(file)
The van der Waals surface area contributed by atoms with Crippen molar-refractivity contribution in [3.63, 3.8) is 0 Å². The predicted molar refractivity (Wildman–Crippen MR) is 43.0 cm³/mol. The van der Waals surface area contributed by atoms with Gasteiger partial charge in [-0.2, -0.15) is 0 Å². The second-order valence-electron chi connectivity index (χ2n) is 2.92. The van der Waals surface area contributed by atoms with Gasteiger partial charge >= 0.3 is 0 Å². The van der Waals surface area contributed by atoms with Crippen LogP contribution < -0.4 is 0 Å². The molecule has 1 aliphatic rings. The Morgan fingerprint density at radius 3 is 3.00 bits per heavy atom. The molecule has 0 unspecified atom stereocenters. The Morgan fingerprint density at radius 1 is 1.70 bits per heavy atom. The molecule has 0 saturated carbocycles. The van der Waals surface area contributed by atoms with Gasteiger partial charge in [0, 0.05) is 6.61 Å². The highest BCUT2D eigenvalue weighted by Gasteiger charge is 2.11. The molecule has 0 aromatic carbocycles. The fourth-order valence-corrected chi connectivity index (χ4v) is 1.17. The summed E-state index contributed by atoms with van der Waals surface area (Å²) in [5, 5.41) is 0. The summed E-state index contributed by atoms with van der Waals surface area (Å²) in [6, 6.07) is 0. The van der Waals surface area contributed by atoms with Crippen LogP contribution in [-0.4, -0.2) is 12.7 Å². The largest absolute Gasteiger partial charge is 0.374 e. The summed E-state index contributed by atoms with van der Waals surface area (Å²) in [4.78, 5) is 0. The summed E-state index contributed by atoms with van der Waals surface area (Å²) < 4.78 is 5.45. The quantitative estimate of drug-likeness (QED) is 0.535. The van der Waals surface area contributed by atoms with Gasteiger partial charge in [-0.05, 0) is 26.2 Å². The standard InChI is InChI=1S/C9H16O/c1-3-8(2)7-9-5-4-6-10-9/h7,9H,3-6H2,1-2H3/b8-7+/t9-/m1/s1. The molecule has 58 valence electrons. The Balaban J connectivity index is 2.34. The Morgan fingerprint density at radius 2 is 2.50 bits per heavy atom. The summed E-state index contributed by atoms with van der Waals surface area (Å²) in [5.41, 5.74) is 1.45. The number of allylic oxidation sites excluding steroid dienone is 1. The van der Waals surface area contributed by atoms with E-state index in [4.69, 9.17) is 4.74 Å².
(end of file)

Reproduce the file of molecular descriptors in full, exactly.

The van der Waals surface area contributed by atoms with Crippen molar-refractivity contribution in [3.63, 3.8) is 0 Å². The predicted molar refractivity (Wildman–Crippen MR) is 43.0 cm³/mol. The van der Waals surface area contributed by atoms with Gasteiger partial charge in [-0.2, -0.15) is 0 Å². The second-order valence-electron chi connectivity index (χ2n) is 2.92. The van der Waals surface area contributed by atoms with Gasteiger partial charge >= 0.3 is 0 Å². The van der Waals surface area contributed by atoms with Crippen LogP contribution < -0.4 is 0 Å². The molecule has 1 aliphatic rings. The Morgan fingerprint density at radius 3 is 3.00 bits per heavy atom. The molecule has 0 unspecified atom stereocenters. The Morgan fingerprint density at radius 1 is 1.70 bits per heavy atom. The molecule has 0 saturated carbocycles. The van der Waals surface area contributed by atoms with Gasteiger partial charge in [0, 0.05) is 6.61 Å². The highest BCUT2D eigenvalue weighted by Gasteiger charge is 2.11. The molecule has 0 aromatic carbocycles. The fourth-order valence-corrected chi connectivity index (χ4v) is 1.17. The summed E-state index contributed by atoms with van der Waals surface area (Å²) in [5, 5.41) is 0. The summed E-state index contributed by atoms with van der Waals surface area (Å²) in [6, 6.07) is 0. The van der Waals surface area contributed by atoms with Crippen LogP contribution in [-0.4, -0.2) is 12.7 Å². The largest absolute Gasteiger partial charge is 0.374 e. The summed E-state index contributed by atoms with van der Waals surface area (Å²) in [4.78, 5) is 0. The summed E-state index contributed by atoms with van der Waals surface area (Å²) < 4.78 is 5.45. The quantitative estimate of drug-likeness (QED) is 0.535. The van der Waals surface area contributed by atoms with Gasteiger partial charge in [-0.05, 0) is 26.2 Å². The standard InChI is InChI=1S/C9H16O/c1-3-8(2)7-9-5-4-6-10-9/h7,9H,3-6H2,1-2H3/b8-7+/t9-/m1/s1. The molecule has 58 valence electrons. The Balaban J connectivity index is 2.34. The Morgan fingerprint density at radius 2 is 2.50 bits per heavy atom. The summed E-state index contributed by atoms with van der Waals surface area (Å²) in [5.41, 5.74) is 1.45. The number of allylic oxidation sites excluding steroid dienone is 1. The van der Waals surface area contributed by atoms with E-state index in [4.69, 9.17) is 4.74 Å².